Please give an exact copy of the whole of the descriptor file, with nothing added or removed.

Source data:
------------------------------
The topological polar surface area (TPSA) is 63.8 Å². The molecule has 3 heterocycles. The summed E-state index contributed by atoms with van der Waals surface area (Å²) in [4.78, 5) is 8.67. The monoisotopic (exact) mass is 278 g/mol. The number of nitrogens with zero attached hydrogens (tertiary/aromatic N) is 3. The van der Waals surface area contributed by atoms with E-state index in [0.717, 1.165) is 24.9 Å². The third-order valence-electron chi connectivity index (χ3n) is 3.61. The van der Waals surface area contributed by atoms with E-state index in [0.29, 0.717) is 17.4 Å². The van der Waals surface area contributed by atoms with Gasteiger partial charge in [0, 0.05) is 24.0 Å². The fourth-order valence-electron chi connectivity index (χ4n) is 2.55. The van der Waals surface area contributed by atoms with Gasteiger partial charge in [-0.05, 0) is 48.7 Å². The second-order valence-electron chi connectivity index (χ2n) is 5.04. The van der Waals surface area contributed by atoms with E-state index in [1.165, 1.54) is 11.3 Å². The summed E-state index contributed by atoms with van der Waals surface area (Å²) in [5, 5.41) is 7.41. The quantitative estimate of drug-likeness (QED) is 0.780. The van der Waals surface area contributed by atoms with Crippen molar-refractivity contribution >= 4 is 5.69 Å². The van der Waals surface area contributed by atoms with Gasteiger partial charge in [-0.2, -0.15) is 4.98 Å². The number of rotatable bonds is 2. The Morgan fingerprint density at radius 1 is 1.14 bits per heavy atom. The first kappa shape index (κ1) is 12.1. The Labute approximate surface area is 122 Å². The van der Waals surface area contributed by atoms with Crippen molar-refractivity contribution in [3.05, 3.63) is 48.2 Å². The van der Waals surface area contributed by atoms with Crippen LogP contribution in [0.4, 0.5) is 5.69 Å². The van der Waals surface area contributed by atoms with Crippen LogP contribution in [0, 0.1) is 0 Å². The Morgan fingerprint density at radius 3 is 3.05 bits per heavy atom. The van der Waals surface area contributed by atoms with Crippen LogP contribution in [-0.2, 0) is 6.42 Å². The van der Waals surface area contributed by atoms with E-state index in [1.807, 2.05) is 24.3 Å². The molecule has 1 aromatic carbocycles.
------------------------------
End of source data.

The topological polar surface area (TPSA) is 63.8 Å². The molecule has 3 heterocycles. The summed E-state index contributed by atoms with van der Waals surface area (Å²) in [4.78, 5) is 8.67. The monoisotopic (exact) mass is 278 g/mol. The number of nitrogens with zero attached hydrogens (tertiary/aromatic N) is 3. The van der Waals surface area contributed by atoms with E-state index in [0.717, 1.165) is 24.9 Å². The third-order valence-electron chi connectivity index (χ3n) is 3.61. The van der Waals surface area contributed by atoms with E-state index in [0.29, 0.717) is 17.4 Å². The van der Waals surface area contributed by atoms with Gasteiger partial charge in [0, 0.05) is 24.0 Å². The fourth-order valence-electron chi connectivity index (χ4n) is 2.55. The van der Waals surface area contributed by atoms with Gasteiger partial charge in [-0.05, 0) is 48.7 Å². The second-order valence-electron chi connectivity index (χ2n) is 5.04. The van der Waals surface area contributed by atoms with E-state index in [1.165, 1.54) is 11.3 Å². The summed E-state index contributed by atoms with van der Waals surface area (Å²) in [5, 5.41) is 7.41. The quantitative estimate of drug-likeness (QED) is 0.780. The van der Waals surface area contributed by atoms with Crippen molar-refractivity contribution >= 4 is 5.69 Å². The van der Waals surface area contributed by atoms with Gasteiger partial charge in [-0.2, -0.15) is 4.98 Å². The number of rotatable bonds is 2. The Morgan fingerprint density at radius 1 is 1.14 bits per heavy atom. The first kappa shape index (κ1) is 12.1. The Labute approximate surface area is 122 Å². The van der Waals surface area contributed by atoms with Crippen molar-refractivity contribution in [3.05, 3.63) is 48.2 Å². The van der Waals surface area contributed by atoms with Crippen LogP contribution in [0.4, 0.5) is 5.69 Å². The van der Waals surface area contributed by atoms with Crippen LogP contribution in [0, 0.1) is 0 Å². The Morgan fingerprint density at radius 3 is 3.05 bits per heavy atom. The van der Waals surface area contributed by atoms with Crippen LogP contribution in [-0.2, 0) is 6.42 Å². The van der Waals surface area contributed by atoms with E-state index in [1.807, 2.05) is 24.3 Å². The molecule has 1 aromatic carbocycles.